Carl Milles was a Swedish sculptor, mainly active in Europe but also in the US. Milles is known for his fountains and works on a monumental scale. Milles studied at the University College of Arts, Crafts & Design in Stockholm, which was known as Tekniska Skolan at that time, and later at the Ecole des Beaux-Arts in Paris under the tutelage of Auguste Rodin. He remained in Paris for several years and earned his living in part as a cabinet-maker.
Milles participated at the Paris World’s Fair in 1900 where he received a silver medal. His big breakthrough came when he was commissioned to create the Sten Sture monument in Uppsala, which was unveiled in 1925. He was subsequently commissioned to decorate the Royal Dramatic Theatre in Stockholm. Milles has created a host of famous sculptures in public spaces, including the “Gustav Vasa” statue at Nordiska museet and the “Poseidon Fountain” in Gothenburg. Typical of Milles’ works are the archaic expressions and they are often made of bronze or plaster.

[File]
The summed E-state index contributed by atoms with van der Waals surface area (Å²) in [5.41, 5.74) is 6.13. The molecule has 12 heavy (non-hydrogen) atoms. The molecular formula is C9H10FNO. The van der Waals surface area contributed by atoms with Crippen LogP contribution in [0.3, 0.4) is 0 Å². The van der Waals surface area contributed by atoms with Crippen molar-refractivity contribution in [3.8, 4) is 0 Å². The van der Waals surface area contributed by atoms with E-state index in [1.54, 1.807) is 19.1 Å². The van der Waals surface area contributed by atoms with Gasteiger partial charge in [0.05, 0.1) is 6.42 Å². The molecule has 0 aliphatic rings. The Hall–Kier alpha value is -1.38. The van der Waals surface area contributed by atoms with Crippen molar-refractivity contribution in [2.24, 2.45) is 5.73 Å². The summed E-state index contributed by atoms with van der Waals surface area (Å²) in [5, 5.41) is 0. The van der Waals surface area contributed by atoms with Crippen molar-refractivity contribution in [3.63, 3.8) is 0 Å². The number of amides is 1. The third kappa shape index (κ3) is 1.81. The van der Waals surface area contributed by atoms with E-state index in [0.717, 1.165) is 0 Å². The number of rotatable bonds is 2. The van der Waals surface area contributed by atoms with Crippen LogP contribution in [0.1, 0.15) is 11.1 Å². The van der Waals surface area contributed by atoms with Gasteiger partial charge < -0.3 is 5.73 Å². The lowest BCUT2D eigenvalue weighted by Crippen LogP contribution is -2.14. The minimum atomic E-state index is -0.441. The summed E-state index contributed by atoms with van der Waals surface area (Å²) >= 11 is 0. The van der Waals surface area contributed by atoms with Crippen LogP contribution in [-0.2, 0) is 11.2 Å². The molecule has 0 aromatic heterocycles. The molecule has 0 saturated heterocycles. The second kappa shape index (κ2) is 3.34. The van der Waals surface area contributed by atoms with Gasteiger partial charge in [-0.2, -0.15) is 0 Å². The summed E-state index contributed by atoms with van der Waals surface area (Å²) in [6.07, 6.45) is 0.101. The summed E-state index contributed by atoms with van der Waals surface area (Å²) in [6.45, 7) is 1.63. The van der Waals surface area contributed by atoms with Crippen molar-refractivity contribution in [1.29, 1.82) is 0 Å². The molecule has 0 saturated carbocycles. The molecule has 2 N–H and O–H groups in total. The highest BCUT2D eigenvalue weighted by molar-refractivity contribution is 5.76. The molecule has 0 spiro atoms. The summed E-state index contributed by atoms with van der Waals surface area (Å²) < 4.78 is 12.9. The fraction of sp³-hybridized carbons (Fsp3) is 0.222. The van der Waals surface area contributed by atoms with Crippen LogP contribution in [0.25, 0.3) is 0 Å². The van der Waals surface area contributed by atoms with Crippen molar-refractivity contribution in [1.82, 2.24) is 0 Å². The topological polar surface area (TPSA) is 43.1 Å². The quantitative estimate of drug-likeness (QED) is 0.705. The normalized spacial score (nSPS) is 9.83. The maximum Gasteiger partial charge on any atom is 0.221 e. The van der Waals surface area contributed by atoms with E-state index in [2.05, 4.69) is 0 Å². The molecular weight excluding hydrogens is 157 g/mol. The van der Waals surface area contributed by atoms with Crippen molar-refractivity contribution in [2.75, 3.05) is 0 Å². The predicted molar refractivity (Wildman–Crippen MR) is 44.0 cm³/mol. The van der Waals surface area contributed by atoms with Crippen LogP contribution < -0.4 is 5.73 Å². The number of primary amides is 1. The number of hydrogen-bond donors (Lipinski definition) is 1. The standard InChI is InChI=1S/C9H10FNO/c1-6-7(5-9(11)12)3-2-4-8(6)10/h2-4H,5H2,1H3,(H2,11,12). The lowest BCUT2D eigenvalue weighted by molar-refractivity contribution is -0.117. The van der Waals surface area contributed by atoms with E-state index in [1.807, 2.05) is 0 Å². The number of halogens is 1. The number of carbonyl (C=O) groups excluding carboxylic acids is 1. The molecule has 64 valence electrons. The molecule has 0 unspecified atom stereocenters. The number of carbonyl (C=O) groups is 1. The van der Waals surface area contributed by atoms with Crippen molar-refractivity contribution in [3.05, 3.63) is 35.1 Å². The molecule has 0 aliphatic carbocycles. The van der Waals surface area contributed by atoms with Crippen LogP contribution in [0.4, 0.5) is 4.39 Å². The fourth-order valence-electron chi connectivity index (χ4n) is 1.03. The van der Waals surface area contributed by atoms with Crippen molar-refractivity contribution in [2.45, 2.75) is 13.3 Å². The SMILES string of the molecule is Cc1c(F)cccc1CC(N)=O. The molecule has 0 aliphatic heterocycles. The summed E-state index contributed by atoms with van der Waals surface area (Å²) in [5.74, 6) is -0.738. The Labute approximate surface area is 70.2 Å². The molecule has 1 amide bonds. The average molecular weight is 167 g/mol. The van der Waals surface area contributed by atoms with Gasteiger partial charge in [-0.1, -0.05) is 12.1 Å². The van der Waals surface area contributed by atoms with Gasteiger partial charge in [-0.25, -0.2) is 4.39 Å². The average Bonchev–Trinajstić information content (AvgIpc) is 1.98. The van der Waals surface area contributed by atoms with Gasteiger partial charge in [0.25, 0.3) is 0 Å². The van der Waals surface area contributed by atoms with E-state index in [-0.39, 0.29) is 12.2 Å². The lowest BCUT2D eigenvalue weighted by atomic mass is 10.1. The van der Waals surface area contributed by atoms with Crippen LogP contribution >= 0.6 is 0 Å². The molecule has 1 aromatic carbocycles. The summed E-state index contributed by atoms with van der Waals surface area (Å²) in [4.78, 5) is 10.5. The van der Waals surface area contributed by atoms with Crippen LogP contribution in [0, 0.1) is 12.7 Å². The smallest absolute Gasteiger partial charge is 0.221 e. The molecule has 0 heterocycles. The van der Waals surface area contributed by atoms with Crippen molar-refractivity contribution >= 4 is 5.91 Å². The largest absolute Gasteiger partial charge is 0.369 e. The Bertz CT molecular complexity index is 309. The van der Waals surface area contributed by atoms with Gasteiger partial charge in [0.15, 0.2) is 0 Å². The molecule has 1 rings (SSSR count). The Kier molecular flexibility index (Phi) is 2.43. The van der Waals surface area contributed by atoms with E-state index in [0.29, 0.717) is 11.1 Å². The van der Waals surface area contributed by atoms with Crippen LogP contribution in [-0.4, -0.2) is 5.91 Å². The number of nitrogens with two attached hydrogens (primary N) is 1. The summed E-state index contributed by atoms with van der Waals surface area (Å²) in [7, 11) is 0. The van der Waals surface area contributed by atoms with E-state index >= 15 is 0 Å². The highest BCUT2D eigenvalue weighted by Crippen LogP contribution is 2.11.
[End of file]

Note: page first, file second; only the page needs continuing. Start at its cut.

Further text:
Milles and his wife Olga donated their home Millesgården to the Swedish people and it is now a popular museum in Lidingö.